Sudden increase in the incidence of a disease. The concept includes EPIDEMICS and PANDEMICS.
Examination of foods to assure wholesome and clean products free from unsafe microbes or chemical contamination, natural or added deleterious substances, and decomposition during production, processing, packaging, etc.
A highly contagious herpesvirus infection affecting the central nervous system of swine, cattle, dogs, cats, rats, and other animals.
The study of the effects of drugs on mental and behavioral activity.
A species of VARICELLOVIRUS producing a respiratory infection (PSEUDORABIES) in swine, its natural host. It also produces an usually fatal ENCEPHALOMYELITIS in cattle, sheep, dogs, cats, foxes, and mink.
The largest country in North America, comprising 10 provinces and three territories. Its capital is Ottawa.
An infection with TRICHINELLA. It is caused by eating raw or undercooked meat that is infected with larvae of nematode worms TRICHINELLA genus. All members of the TRICHINELLA genus can infect human in addition to TRICHINELLA SPIRALIS, the traditional etiological agent. It is distributed throughout much of the world and is re-emerging in some parts as a public health hazard and a food safety problem.
The process of assigning duties to a subordinate with lesser qualifications.
An assessment of a patient's illness, its chronicity, severity, and other qualitative aspects.
Theoretical representations that simulate the behavior or activity of genetic processes or phenomena. They include the use of mathematical equations, computers, and other electronic equipment.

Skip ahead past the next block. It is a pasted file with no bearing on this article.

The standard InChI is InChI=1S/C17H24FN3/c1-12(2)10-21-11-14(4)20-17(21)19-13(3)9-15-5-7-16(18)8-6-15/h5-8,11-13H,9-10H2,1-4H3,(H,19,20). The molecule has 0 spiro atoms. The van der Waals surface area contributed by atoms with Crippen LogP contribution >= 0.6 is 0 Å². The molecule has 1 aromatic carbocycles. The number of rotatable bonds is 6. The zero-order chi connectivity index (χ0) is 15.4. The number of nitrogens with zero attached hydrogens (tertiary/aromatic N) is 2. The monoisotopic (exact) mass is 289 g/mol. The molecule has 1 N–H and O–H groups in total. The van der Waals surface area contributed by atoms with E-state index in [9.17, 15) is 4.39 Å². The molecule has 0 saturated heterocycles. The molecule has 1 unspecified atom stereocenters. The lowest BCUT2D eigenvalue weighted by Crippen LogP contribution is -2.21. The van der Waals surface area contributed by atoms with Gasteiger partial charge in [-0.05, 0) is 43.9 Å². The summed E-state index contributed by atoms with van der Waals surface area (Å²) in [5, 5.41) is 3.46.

Professional society representing the field of medicine.
Diseases in persons engaged in cultivating and tilling soil, growing plants, harvesting crops, raising livestock, or otherwise engaged in husbandry and farming. The diseases are not restricted to farmers in the sense of those who perform conventional farm chores: the heading applies also to those engaged in the individual activities named above, as in those only gathering harvest or in those only dusting crops.
Earth or other matter in fine, dry particles. (Random House Unabridged Dictionary, 2d ed)
Supplying a building or house, their rooms and corridors, with fresh air. The controlling of the environment thus may be in public or domestic sites and in medical or non-medical locales. (From Dorland, 28th ed)
The science of breeding, feeding and care of domestic animals; includes housing and nutrition.
Air pollutants found in the work area. They are usually produced by the specific nature of the occupation.
A species of ARTERIVIRUS causing reproductive and respiratory disease in pigs. The European strain is called Lelystad virus. Airborne transmission is common.
A syndrome characterized by outbreaks of late term abortions, high numbers of stillbirths and mummified or weak newborn piglets, and respiratory disease in young unweaned and weaned pigs. It is caused by PORCINE RESPIRATORY AND REPRODUCTIVE SYNDROME VIRUS. (Radostits et al., Veterinary Medicine, 8th ed, p1048)
The medical science concerned with the prevention, diagnosis, and treatment of diseases in animals.
The field of veterinary medicine concerned with the causes of and changes produced in the body by disease.
Educational institutions for individuals specializing in the field of veterinary medicine.
A written account of a person's life and the branch of literature concerned with the lives of people. (Harrod's Librarians' Glossary, 7th ed)
Use for general articles concerning veterinary medical education.
Species of ENTEROVIRUS causing mild to severe neurological diseases among pigs especially in Eastern Europe. Mild strains are also present in Canada, U.S., and Australia. Specific species include Porcine enterovirus A and Porcine enterovirus B.
Protective places of employment for disabled persons which provide training and employment on a temporary or permanent basis.
A species of ENTEROVIRUS infecting humans and containing 36 serotypes. It is comprised of all the echoviruses and a few coxsackieviruses, including all of those previously named coxsackievirus B.